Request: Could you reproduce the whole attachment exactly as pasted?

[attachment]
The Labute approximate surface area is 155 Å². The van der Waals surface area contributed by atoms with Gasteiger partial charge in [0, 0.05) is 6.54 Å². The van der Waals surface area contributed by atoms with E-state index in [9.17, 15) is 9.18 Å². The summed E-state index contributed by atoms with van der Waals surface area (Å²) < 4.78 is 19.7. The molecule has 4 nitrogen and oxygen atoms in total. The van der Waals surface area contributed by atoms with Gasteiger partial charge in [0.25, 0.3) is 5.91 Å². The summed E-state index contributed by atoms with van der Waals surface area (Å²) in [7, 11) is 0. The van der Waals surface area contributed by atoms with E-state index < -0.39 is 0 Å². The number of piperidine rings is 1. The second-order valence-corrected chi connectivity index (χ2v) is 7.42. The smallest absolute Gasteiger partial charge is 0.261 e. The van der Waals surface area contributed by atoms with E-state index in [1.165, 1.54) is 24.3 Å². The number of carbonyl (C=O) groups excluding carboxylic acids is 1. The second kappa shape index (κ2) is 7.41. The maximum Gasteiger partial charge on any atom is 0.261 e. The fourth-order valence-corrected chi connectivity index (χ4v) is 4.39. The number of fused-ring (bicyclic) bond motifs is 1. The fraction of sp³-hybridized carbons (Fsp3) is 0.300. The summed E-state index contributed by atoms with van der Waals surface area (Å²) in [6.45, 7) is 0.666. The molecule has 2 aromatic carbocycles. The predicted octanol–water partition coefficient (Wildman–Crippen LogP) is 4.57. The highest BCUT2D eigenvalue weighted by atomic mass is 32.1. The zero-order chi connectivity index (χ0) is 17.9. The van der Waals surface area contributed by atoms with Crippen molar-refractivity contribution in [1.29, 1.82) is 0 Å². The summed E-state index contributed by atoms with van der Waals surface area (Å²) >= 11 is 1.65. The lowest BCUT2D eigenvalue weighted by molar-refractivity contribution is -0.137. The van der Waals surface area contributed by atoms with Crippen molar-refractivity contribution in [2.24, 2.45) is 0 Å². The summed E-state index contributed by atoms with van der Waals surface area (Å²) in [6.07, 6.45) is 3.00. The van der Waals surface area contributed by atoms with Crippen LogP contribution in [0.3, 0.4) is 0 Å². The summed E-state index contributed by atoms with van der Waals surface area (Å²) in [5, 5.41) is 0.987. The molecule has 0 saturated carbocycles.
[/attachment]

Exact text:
The Labute approximate surface area is 155 Å². The van der Waals surface area contributed by atoms with Gasteiger partial charge in [0, 0.05) is 6.54 Å². The van der Waals surface area contributed by atoms with E-state index in [9.17, 15) is 9.18 Å². The summed E-state index contributed by atoms with van der Waals surface area (Å²) < 4.78 is 19.7. The molecule has 4 nitrogen and oxygen atoms in total. The van der Waals surface area contributed by atoms with Gasteiger partial charge in [0.25, 0.3) is 5.91 Å². The summed E-state index contributed by atoms with van der Waals surface area (Å²) in [7, 11) is 0. The van der Waals surface area contributed by atoms with E-state index < -0.39 is 0 Å². The number of piperidine rings is 1. The second-order valence-corrected chi connectivity index (χ2v) is 7.42. The smallest absolute Gasteiger partial charge is 0.261 e. The van der Waals surface area contributed by atoms with E-state index in [1.165, 1.54) is 24.3 Å². The number of carbonyl (C=O) groups excluding carboxylic acids is 1. The second kappa shape index (κ2) is 7.41. The maximum Gasteiger partial charge on any atom is 0.261 e. The fourth-order valence-corrected chi connectivity index (χ4v) is 4.39. The number of fused-ring (bicyclic) bond motifs is 1. The fraction of sp³-hybridized carbons (Fsp3) is 0.300. The summed E-state index contributed by atoms with van der Waals surface area (Å²) in [6.45, 7) is 0.666. The molecule has 2 aromatic carbocycles. The predicted octanol–water partition coefficient (Wildman–Crippen LogP) is 4.57. The highest BCUT2D eigenvalue weighted by atomic mass is 32.1. The zero-order chi connectivity index (χ0) is 17.9. The van der Waals surface area contributed by atoms with Crippen molar-refractivity contribution in [1.29, 1.82) is 0 Å². The summed E-state index contributed by atoms with van der Waals surface area (Å²) >= 11 is 1.65. The lowest BCUT2D eigenvalue weighted by molar-refractivity contribution is -0.137. The van der Waals surface area contributed by atoms with Crippen molar-refractivity contribution in [2.24, 2.45) is 0 Å². The summed E-state index contributed by atoms with van der Waals surface area (Å²) in [6.07, 6.45) is 3.00. The van der Waals surface area contributed by atoms with Crippen LogP contribution in [0.3, 0.4) is 0 Å². The summed E-state index contributed by atoms with van der Waals surface area (Å²) in [5, 5.41) is 0.987. The molecule has 0 saturated carbocycles.